Strategy & Operations » Leadership & Management » Treasurers and FDs get together

The constant creation of so much new and more sophisticated technology means
that certain jobs become defunct overnight. Recently, it was even suggested
that, with the near eradication of hedge accounting and the development of
hi-tech software to deal with foreign exchange transactions, the role of the
treasurer could be on the verge of extinction.

Indeed, privately it is even suggested (and if you look hard enough you’ll
find evidence) that so many finance directors have treasury experience that they
could pick up the slack if the treasurer leaves the company. In short, the lines
between treasurer and FD are beginning to blur.

Even the Association of Corporate Treasurers (ACT), the voice of UK cash
handlers, shows concern. Richard Raeburn, chief executive of the ACT says: “With
the development of integrated financial systems and centralised core services,
I’ve argued that treasurers might be under threat because the flow of
information might not be going to them and then the treasurer becomes a pure
controller. If they haven’t been key to that process then their influence will
be diminished.”

The flipside is that the more ambitious, proactive treasurers are leading the
way in transforming the role and potentially challenging the traditional FD.
Rather than dying out, what’s happening is that where the role of the FD has
radically changed over the past decade, that of the treasurer is now also
evolving and, in some cases, taking on duties that were previously the preserve
of the finance director.

“My view is that proactive treasurers have always seen the role evolving,”
says Raeburn.

Today’s business environment is all about proving your worth. For treasurers,
busy calculating complex financial structures behind the scenes, this is proving
more difficult than it might for others.

Silent force

When it comes to communicating their specialist skills it gets awkward
because most treasurers are reticent by nature. Few like to discuss what they’re
working on – understandably so, given that most of the time negotiations are
commercially sensitive. Fewer still like to be quoted in the press and when they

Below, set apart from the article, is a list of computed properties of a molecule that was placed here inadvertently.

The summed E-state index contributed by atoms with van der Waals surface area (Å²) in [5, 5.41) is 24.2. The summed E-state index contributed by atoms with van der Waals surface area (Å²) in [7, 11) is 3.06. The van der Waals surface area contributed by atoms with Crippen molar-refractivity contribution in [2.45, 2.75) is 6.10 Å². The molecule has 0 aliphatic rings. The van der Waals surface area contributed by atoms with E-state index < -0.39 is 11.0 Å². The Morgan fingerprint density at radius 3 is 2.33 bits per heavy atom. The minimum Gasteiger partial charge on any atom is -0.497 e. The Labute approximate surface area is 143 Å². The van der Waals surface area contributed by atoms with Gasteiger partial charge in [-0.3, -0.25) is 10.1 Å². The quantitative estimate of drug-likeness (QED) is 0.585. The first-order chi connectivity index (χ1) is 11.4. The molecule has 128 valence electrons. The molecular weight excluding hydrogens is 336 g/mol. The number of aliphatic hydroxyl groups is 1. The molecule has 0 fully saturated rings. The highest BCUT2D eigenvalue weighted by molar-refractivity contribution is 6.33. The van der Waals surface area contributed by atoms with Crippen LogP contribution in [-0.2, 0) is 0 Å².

do, it’s only to tout a completed successful deal.

But with cost-cutting affecting all areas of business, no one is immune from
the hand of thriftiness. Where once the finance function and, indeed, the
treasury function, could happily sit out on a limb within the hierarchical
structure of a company, the treasury function has been drawn back into the bosom
of business where treasurers are obliged to play a more inclusive, interactive
role within the organisation.

This is, in part, thanks to the evolution of the FD role, allowing the FD to
hive off some of their activities on to the treasurer.

Angela Potter, head of international trade and cash solutions at Barclays,
says: “There’s a trend for the treasurer to be more consultative within the
operation of the business; to discuss credit control issues within the business.
It’s more about how they add value rather than being a central function.”

Sacha Kenny, group treasurer of Regus, office space suppliers, supports this
view. “There’s more of an interactive role within the business. It’s about
spending more time with the business and understanding the business needs.”

Drive for change

The globalisation of business is what’s driving much of the change. According
to Tom Gunson, partner at PricewaterhouseCoopers, three things are forcing
through developments in treasury. They include compliance and control issues;
the constant push for efficiency; and the need to provide insight to the overall

The reason the issue has suddenly come to light is because, for the past five
years, treasurers have been so distracted with complying with new regulations
and legislation (Sarbanes-Oxley and IFRS) that they haven’t had the time and
resources they would have liked to focus on proving their worth in a value-add
sense, Gunson says.

“Treasurers aren’t fire-fighting anymore. That, combined with the fact that
they are beginning to see the benefits of efficiency gains through automation in